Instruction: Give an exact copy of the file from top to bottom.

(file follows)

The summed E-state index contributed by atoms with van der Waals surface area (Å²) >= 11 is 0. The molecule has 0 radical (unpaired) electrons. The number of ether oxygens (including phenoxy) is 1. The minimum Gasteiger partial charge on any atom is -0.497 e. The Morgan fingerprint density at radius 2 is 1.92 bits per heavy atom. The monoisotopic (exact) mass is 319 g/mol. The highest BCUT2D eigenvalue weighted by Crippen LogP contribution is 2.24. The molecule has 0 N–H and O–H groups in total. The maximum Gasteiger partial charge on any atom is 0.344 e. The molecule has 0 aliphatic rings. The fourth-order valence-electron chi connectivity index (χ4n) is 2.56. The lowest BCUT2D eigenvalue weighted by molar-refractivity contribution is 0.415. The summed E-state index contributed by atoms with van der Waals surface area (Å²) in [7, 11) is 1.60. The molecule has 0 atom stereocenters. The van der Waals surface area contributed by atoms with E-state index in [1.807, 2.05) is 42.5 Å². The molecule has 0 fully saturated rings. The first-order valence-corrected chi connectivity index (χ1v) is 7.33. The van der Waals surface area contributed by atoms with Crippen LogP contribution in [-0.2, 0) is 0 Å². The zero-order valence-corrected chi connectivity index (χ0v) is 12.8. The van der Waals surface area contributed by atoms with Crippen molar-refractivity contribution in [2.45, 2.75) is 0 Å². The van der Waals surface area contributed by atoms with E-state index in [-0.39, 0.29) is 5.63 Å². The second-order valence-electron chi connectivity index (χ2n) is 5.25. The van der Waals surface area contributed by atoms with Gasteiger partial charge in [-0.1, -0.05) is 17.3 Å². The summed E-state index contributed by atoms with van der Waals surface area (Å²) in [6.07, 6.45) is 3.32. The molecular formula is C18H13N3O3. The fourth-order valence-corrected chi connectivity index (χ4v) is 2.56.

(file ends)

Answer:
The summed E-state index contributed by atoms with van der Waals surface area (Å²) >= 11 is 0. The molecule has 0 radical (unpaired) electrons. The number of ether oxygens (including phenoxy) is 1. The minimum Gasteiger partial charge on any atom is -0.497 e. The Morgan fingerprint density at radius 2 is 1.92 bits per heavy atom. The monoisotopic (exact) mass is 319 g/mol. The highest BCUT2D eigenvalue weighted by Crippen LogP contribution is 2.24. The molecule has 0 N–H and O–H groups in total. The maximum Gasteiger partial charge on any atom is 0.344 e. The molecule has 0 aliphatic rings. The fourth-order valence-electron chi connectivity index (χ4n) is 2.56. The lowest BCUT2D eigenvalue weighted by molar-refractivity contribution is 0.415. The summed E-state index contributed by atoms with van der Waals surface area (Å²) in [7, 11) is 1.60. The molecule has 0 atom stereocenters. The van der Waals surface area contributed by atoms with E-state index in [1.807, 2.05) is 42.5 Å². The molecule has 0 fully saturated rings. The first-order valence-corrected chi connectivity index (χ1v) is 7.33. The van der Waals surface area contributed by atoms with Crippen LogP contribution in [-0.2, 0) is 0 Å². The zero-order valence-corrected chi connectivity index (χ0v) is 12.8. The van der Waals surface area contributed by atoms with Crippen molar-refractivity contribution in [2.45, 2.75) is 0 Å². The van der Waals surface area contributed by atoms with E-state index in [-0.39, 0.29) is 5.63 Å². The second-order valence-electron chi connectivity index (χ2n) is 5.25. The van der Waals surface area contributed by atoms with Gasteiger partial charge in [-0.1, -0.05) is 17.3 Å². The summed E-state index contributed by atoms with van der Waals surface area (Å²) in [6.07, 6.45) is 3.32. The molecular formula is C18H13N3O3. The fourth-order valence-corrected chi connectivity index (χ4v) is 2.56.